Why Guns Malfunction

Reliability (the gun’s ability to function correctly 100% of the time) is the #1 criteria in selecting a defensive firearm.

Most people think that means things like;

  • It has a good warranty.
  • It looks cool!
  • My friend says his works for him.
  • The gun store says people really like this model.
  • I’ve heard of that brand.


  • A “lifetime warranty” won’t do you any good if you are dead.
  • There’s a pretty good chance the gun store salesman is making a better commission on some guns.
  • How much professional training has your friend had with that gun? (And no, I’m not talking about how many rounds he’s fired target practicing!)

Guns are machines, and machines have a tendency to malfunction … or break. Generally, the more complex the machine (external safeties, magazine disconnects, sear deactivation levers, chamber indicators, ambidextrous controls, etc…), the more there is to go wrong.

Anyone who has spent even a little bit of time on a range has had or at least seen a firearm malfunction. If you read news coverage and police reports, you will find countless examples where a shooter has had a malfunction.

A gun can malfunction for a myriad of reasons:

  1. Ammunition malfunction. There are cases in which the bullet itself doesn’t fire, be it because of a bad primer or that it wasn’t manufactured correctly.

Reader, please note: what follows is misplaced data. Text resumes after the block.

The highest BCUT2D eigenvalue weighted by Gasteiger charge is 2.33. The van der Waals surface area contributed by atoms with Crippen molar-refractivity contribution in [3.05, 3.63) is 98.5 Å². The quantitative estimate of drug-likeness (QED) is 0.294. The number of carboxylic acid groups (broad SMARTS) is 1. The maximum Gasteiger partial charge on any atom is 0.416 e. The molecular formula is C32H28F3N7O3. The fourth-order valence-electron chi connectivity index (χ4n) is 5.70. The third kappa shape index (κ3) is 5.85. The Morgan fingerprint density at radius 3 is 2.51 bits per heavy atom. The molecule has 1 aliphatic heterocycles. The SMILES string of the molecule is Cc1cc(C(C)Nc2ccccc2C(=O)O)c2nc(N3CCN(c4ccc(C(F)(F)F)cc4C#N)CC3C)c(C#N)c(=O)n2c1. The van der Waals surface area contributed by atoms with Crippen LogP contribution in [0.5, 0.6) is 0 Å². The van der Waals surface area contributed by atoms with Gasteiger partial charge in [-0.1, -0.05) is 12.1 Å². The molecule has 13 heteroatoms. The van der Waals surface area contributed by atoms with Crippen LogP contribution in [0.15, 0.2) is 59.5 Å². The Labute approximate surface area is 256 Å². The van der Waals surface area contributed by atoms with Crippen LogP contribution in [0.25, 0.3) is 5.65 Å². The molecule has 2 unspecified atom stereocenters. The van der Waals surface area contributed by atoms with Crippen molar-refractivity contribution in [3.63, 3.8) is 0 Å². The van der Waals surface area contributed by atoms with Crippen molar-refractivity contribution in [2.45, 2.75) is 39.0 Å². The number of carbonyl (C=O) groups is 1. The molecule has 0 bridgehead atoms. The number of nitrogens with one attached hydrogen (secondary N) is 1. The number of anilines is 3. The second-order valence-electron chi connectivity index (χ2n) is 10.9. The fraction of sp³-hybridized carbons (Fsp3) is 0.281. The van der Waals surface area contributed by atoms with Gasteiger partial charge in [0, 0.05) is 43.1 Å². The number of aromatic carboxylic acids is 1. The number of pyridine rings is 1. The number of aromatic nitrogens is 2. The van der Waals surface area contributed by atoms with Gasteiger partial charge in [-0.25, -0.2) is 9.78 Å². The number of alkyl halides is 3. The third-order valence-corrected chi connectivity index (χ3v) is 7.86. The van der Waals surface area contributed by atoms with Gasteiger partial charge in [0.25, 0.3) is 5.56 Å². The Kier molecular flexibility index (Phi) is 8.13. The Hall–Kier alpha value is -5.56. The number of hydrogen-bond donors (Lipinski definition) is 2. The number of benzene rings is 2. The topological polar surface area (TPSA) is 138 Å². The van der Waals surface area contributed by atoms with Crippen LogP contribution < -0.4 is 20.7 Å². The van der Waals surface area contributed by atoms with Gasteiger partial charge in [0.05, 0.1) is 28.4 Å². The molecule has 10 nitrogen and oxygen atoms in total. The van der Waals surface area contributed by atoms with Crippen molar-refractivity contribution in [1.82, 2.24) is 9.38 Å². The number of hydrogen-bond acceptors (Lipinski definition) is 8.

2. Mechanical Malfunction. The gun may jam because it was not properly maintained or because a piece of it was damaged (springs, levers, guide rod, take your pick), dirty, or worn out.
  3. Shooter Error. Guns often malfunction due to how the shooter is operating the gun. Something as simple as arm position or grip strength can lead to a  malfunction in a lot of guns. Touching one of those ambidextrous controls that you might need someday.
  4. Outside Interference. Guns are generally built to operate without outside interference. That is, that the base of the weapon stays stationary and all the moving parts can move freely around it. Being able to stop the slide of a handgun from moving takes very little pressure at all. Stopping a bullet from properly ejecting is even easier.

When we take all of this into account, we learn that some guns are much more reliable in real-life situations, where we need them most, and where their abilities are truly tested.

This is why we recommend the guns we recommend.